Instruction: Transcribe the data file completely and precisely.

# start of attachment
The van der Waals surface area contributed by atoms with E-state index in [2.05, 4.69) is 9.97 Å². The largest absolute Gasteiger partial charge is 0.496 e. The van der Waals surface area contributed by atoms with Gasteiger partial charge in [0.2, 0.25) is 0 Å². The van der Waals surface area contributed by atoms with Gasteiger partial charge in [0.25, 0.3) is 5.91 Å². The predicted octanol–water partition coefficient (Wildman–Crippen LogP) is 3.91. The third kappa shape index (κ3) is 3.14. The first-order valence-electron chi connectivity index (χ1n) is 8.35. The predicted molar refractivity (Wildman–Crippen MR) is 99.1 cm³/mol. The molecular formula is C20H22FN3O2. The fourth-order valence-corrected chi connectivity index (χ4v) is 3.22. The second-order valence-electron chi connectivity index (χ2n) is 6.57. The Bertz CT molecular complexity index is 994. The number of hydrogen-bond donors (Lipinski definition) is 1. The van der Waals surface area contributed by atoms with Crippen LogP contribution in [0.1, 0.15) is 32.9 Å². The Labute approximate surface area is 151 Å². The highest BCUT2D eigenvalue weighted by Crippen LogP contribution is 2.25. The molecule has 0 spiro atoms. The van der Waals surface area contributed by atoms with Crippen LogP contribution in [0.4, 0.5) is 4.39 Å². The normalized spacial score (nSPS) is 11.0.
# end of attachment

The van der Waals surface area contributed by atoms with E-state index in [2.05, 4.69) is 9.97 Å². The largest absolute Gasteiger partial charge is 0.496 e. The van der Waals surface area contributed by atoms with Gasteiger partial charge in [0.2, 0.25) is 0 Å². The van der Waals surface area contributed by atoms with Gasteiger partial charge in [0.25, 0.3) is 5.91 Å². The predicted octanol–water partition coefficient (Wildman–Crippen LogP) is 3.91. The third kappa shape index (κ3) is 3.14. The first-order valence-electron chi connectivity index (χ1n) is 8.35. The predicted molar refractivity (Wildman–Crippen MR) is 99.1 cm³/mol. The molecular formula is C20H22FN3O2. The fourth-order valence-corrected chi connectivity index (χ4v) is 3.22. The second-order valence-electron chi connectivity index (χ2n) is 6.57. The Bertz CT molecular complexity index is 994. The number of hydrogen-bond donors (Lipinski definition) is 1. The van der Waals surface area contributed by atoms with Crippen LogP contribution in [0.1, 0.15) is 32.9 Å². The Labute approximate surface area is 151 Å². The highest BCUT2D eigenvalue weighted by Crippen LogP contribution is 2.25. The molecule has 0 spiro atoms. The van der Waals surface area contributed by atoms with Crippen LogP contribution in [0.4, 0.5) is 4.39 Å². The normalized spacial score (nSPS) is 11.0.